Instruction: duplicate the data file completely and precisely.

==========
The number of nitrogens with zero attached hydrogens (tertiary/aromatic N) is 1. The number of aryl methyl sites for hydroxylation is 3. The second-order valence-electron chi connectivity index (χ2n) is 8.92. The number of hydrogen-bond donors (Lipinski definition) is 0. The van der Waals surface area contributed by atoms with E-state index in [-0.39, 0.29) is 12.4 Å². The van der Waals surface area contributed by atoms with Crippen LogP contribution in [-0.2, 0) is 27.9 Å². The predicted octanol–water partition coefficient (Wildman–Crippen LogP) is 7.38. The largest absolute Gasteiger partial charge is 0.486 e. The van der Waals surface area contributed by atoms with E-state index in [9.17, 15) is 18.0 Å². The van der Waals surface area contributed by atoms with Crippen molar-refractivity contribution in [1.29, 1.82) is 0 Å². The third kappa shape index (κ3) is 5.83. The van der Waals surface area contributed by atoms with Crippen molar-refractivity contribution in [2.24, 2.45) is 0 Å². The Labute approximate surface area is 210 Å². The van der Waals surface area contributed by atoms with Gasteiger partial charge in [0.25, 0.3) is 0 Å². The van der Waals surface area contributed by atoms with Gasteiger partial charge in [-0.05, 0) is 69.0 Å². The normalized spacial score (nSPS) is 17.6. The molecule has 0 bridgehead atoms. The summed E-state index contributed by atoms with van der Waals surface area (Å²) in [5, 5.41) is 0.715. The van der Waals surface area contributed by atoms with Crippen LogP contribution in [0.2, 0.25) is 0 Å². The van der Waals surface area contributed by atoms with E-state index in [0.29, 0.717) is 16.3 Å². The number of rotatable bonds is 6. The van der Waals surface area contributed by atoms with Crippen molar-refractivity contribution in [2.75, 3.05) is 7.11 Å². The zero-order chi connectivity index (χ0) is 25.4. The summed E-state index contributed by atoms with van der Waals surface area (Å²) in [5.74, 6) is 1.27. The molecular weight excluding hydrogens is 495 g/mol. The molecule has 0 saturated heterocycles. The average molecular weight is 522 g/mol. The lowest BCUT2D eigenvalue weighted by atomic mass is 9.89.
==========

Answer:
The number of nitrogens with zero attached hydrogens (tertiary/aromatic N) is 1. The number of aryl methyl sites for hydroxylation is 3. The second-order valence-electron chi connectivity index (χ2n) is 8.92. The number of hydrogen-bond donors (Lipinski definition) is 0. The van der Waals surface area contributed by atoms with E-state index in [-0.39, 0.29) is 12.4 Å². The van der Waals surface area contributed by atoms with Crippen LogP contribution in [-0.2, 0) is 27.9 Å². The predicted octanol–water partition coefficient (Wildman–Crippen LogP) is 7.38. The largest absolute Gasteiger partial charge is 0.486 e. The van der Waals surface area contributed by atoms with E-state index in [9.17, 15) is 18.0 Å². The van der Waals surface area contributed by atoms with Crippen molar-refractivity contribution in [1.29, 1.82) is 0 Å². The third kappa shape index (κ3) is 5.83. The van der Waals surface area contributed by atoms with Crippen molar-refractivity contribution in [2.24, 2.45) is 0 Å². The Labute approximate surface area is 210 Å². The van der Waals surface area contributed by atoms with Gasteiger partial charge in [0.25, 0.3) is 0 Å². The van der Waals surface area contributed by atoms with Gasteiger partial charge in [-0.05, 0) is 69.0 Å². The normalized spacial score (nSPS) is 17.6. The molecule has 0 bridgehead atoms. The summed E-state index contributed by atoms with van der Waals surface area (Å²) in [5, 5.41) is 0.715. The van der Waals surface area contributed by atoms with Crippen LogP contribution in [0.2, 0.25) is 0 Å². The van der Waals surface area contributed by atoms with E-state index in [0.29, 0.717) is 16.3 Å². The number of rotatable bonds is 6. The van der Waals surface area contributed by atoms with Crippen molar-refractivity contribution in [2.75, 3.05) is 7.11 Å². The zero-order chi connectivity index (χ0) is 25.4. The summed E-state index contributed by atoms with van der Waals surface area (Å²) in [5.74, 6) is 1.27. The molecular weight excluding hydrogens is 495 g/mol. The molecule has 0 saturated heterocycles. The average molecular weight is 522 g/mol. The lowest BCUT2D eigenvalue weighted by atomic mass is 9.89.